Date of Award


Degree Name

Master of Arts


Political Science

First Advisor

Hildreth, Roudy


In an age where technology is advancing rapidly, young people are often the technology "natives" who understand and utilize its capabilities better than any other group in our society. Along with changing interaction models, youth are learning to "socialize" differently than any other generation has, absent face-to-face contact via digital interface. These types of connections are affecting America's political and social landscape by changing the way youth are orientated into our culture. Many adults complain about the "distractions" of texting, Facebook, and computer games. Yet, these "distractions" might also be a means to engage young people in civic life. Current research shows the power of these technologies to encourage and foster civic activity outside the traditional venues of schools and civic associations. Technology is also being explored in the classroom for its impact on student interest and performance, both academically and civically. Thus, incorporation of technologies into the classroom may be part of the answer to the declining youth participation in our democracy. This study examines the relationship between in-class use of digital media and measures of civic and political engagement. It utilizes logistic regression to interpret data from an assessment given to the 2008 graduating class at Central City High School (pseudonym). Analysis of this data shows that digital media use in the classroom has a positive effect on overall political knowledge, but leaves questions about its ability to affect students' civic capacity or civic commitment.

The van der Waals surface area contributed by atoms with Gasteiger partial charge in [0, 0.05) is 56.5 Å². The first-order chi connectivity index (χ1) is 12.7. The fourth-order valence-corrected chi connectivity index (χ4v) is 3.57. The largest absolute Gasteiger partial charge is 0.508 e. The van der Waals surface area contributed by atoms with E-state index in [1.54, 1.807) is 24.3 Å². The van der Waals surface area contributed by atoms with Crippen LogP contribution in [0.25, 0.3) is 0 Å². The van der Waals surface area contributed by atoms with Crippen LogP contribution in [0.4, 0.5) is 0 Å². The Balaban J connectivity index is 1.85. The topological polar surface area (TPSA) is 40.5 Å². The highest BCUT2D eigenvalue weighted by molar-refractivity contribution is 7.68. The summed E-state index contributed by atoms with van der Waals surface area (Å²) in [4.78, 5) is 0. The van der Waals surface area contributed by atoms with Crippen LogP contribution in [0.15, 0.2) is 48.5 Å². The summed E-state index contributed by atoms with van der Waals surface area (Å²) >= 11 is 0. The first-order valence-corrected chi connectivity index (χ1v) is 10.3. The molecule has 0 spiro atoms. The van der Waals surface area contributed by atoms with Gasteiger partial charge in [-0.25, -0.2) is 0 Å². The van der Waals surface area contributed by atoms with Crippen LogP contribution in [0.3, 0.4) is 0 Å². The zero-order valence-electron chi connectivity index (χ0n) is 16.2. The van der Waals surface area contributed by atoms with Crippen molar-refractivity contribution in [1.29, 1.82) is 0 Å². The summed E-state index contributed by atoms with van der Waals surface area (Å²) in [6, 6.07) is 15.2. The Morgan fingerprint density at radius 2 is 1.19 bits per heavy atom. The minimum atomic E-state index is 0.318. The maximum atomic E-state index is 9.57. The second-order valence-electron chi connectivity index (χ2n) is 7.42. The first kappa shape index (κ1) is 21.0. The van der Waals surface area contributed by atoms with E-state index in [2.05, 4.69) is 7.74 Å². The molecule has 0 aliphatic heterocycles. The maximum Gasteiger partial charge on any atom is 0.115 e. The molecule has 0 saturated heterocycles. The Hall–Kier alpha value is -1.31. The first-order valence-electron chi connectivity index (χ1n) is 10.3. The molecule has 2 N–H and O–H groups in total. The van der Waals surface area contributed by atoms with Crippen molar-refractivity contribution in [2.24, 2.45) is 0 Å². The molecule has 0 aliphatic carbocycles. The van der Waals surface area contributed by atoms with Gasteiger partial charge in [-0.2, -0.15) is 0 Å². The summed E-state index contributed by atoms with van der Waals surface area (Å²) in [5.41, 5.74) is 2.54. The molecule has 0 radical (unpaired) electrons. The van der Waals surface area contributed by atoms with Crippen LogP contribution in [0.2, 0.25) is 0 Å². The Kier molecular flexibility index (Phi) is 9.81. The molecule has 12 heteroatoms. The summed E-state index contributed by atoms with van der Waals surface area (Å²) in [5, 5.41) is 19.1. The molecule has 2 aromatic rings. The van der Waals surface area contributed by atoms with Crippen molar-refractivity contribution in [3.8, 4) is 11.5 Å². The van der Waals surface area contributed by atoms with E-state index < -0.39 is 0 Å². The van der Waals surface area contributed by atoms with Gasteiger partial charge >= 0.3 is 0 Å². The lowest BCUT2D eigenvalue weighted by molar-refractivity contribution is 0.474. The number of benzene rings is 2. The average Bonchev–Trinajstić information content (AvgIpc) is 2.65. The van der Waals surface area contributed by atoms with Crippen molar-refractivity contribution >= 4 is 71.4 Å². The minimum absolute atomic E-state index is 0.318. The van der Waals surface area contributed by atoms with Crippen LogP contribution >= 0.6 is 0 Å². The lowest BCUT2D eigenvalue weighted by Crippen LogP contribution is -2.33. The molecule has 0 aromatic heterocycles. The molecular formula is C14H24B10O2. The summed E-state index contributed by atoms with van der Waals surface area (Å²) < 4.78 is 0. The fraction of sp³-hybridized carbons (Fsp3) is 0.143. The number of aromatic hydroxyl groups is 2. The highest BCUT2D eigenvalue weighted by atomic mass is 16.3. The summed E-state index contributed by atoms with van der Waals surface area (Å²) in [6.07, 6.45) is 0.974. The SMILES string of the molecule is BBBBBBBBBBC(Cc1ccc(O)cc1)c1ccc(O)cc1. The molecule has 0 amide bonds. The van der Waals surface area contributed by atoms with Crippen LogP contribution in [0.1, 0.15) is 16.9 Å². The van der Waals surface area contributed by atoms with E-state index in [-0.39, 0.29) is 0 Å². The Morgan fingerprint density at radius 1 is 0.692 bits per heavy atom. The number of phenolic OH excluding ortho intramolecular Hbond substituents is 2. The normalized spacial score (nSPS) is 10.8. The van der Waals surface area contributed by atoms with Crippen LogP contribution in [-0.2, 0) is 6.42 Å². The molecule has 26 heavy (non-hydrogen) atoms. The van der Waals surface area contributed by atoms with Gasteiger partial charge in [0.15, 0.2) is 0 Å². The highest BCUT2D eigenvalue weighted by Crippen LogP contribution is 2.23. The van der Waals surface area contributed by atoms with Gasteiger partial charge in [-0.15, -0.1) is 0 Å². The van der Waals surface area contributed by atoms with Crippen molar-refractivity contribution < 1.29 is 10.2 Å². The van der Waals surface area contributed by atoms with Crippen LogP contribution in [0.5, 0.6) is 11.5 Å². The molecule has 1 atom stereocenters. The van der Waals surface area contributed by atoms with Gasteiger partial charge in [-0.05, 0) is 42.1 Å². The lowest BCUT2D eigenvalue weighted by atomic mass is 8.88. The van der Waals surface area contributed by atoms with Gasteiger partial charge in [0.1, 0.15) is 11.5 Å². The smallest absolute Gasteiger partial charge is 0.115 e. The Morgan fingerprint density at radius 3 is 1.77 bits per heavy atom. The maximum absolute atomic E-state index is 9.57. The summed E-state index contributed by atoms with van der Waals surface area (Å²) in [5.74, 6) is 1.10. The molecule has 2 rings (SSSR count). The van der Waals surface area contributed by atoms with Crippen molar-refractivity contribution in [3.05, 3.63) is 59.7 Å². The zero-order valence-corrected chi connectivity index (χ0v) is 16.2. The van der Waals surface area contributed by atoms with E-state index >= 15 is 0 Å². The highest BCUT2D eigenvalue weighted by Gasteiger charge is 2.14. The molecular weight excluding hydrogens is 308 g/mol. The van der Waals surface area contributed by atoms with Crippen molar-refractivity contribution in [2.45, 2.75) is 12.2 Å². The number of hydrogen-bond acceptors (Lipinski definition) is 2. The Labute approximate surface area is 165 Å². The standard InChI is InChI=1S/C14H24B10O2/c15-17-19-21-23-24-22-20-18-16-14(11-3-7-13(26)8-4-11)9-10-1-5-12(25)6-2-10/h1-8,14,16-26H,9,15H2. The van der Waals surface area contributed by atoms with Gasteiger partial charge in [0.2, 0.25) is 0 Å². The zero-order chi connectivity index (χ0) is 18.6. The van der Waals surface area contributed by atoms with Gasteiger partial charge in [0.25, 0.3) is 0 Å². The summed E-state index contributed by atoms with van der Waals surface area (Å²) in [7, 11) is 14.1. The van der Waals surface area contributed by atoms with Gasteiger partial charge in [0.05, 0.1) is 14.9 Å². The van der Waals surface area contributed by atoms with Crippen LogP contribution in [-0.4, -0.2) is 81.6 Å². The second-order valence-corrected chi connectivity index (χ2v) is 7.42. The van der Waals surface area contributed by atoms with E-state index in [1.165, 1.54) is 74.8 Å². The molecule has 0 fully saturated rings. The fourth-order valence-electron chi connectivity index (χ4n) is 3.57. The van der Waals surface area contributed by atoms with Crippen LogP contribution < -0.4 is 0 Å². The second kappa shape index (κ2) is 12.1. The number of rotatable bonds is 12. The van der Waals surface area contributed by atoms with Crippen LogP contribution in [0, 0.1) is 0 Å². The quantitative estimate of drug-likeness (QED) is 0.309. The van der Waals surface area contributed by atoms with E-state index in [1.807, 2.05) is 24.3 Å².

This thesis is Open Access and may be downloaded by anyone.